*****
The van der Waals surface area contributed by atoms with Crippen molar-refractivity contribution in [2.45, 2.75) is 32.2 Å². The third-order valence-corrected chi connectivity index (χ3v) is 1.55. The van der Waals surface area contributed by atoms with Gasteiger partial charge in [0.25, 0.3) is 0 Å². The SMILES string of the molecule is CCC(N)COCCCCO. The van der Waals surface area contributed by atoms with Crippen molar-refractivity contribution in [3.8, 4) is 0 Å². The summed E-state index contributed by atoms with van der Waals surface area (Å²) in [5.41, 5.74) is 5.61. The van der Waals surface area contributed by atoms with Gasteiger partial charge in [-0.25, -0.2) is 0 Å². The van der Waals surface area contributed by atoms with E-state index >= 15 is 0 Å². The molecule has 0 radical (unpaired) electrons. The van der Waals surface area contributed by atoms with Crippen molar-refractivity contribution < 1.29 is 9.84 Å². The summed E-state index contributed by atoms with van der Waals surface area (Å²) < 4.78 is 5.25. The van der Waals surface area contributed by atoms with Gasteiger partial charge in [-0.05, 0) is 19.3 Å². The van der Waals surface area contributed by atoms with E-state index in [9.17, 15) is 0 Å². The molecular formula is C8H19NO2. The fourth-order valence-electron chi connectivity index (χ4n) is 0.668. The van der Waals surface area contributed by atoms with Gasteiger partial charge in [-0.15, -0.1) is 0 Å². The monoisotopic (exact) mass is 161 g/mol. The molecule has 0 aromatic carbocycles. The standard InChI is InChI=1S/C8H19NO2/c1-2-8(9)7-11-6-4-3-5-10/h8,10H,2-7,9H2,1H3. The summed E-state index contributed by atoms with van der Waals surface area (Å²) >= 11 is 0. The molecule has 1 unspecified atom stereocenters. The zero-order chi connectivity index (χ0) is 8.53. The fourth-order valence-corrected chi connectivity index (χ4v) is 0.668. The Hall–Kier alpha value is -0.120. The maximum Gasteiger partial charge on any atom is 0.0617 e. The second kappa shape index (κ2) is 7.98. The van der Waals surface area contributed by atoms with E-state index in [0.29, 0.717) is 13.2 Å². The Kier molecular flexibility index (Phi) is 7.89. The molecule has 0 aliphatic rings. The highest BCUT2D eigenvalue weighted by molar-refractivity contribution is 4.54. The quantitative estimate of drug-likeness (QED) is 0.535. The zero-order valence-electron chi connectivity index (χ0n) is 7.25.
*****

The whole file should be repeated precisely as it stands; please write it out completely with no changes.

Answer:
The van der Waals surface area contributed by atoms with Crippen molar-refractivity contribution in [2.45, 2.75) is 32.2 Å². The third-order valence-corrected chi connectivity index (χ3v) is 1.55. The van der Waals surface area contributed by atoms with Gasteiger partial charge in [0.25, 0.3) is 0 Å². The SMILES string of the molecule is CCC(N)COCCCCO. The van der Waals surface area contributed by atoms with Crippen molar-refractivity contribution in [3.8, 4) is 0 Å². The summed E-state index contributed by atoms with van der Waals surface area (Å²) in [5.41, 5.74) is 5.61. The van der Waals surface area contributed by atoms with Gasteiger partial charge in [-0.25, -0.2) is 0 Å². The van der Waals surface area contributed by atoms with E-state index >= 15 is 0 Å². The molecule has 0 radical (unpaired) electrons. The van der Waals surface area contributed by atoms with Crippen molar-refractivity contribution < 1.29 is 9.84 Å². The summed E-state index contributed by atoms with van der Waals surface area (Å²) < 4.78 is 5.25. The van der Waals surface area contributed by atoms with Gasteiger partial charge in [-0.05, 0) is 19.3 Å². The van der Waals surface area contributed by atoms with E-state index in [9.17, 15) is 0 Å². The molecular formula is C8H19NO2. The fourth-order valence-electron chi connectivity index (χ4n) is 0.668. The van der Waals surface area contributed by atoms with Gasteiger partial charge in [-0.15, -0.1) is 0 Å². The monoisotopic (exact) mass is 161 g/mol. The molecule has 0 aromatic carbocycles. The standard InChI is InChI=1S/C8H19NO2/c1-2-8(9)7-11-6-4-3-5-10/h8,10H,2-7,9H2,1H3. The summed E-state index contributed by atoms with van der Waals surface area (Å²) >= 11 is 0. The molecule has 1 unspecified atom stereocenters. The zero-order chi connectivity index (χ0) is 8.53. The fourth-order valence-corrected chi connectivity index (χ4v) is 0.668. The Hall–Kier alpha value is -0.120. The maximum Gasteiger partial charge on any atom is 0.0617 e. The second kappa shape index (κ2) is 7.98. The van der Waals surface area contributed by atoms with E-state index in [0.29, 0.717) is 13.2 Å². The Kier molecular flexibility index (Phi) is 7.89. The molecule has 0 aliphatic rings. The highest BCUT2D eigenvalue weighted by molar-refractivity contribution is 4.54. The quantitative estimate of drug-likeness (QED) is 0.535. The zero-order valence-electron chi connectivity index (χ0n) is 7.25.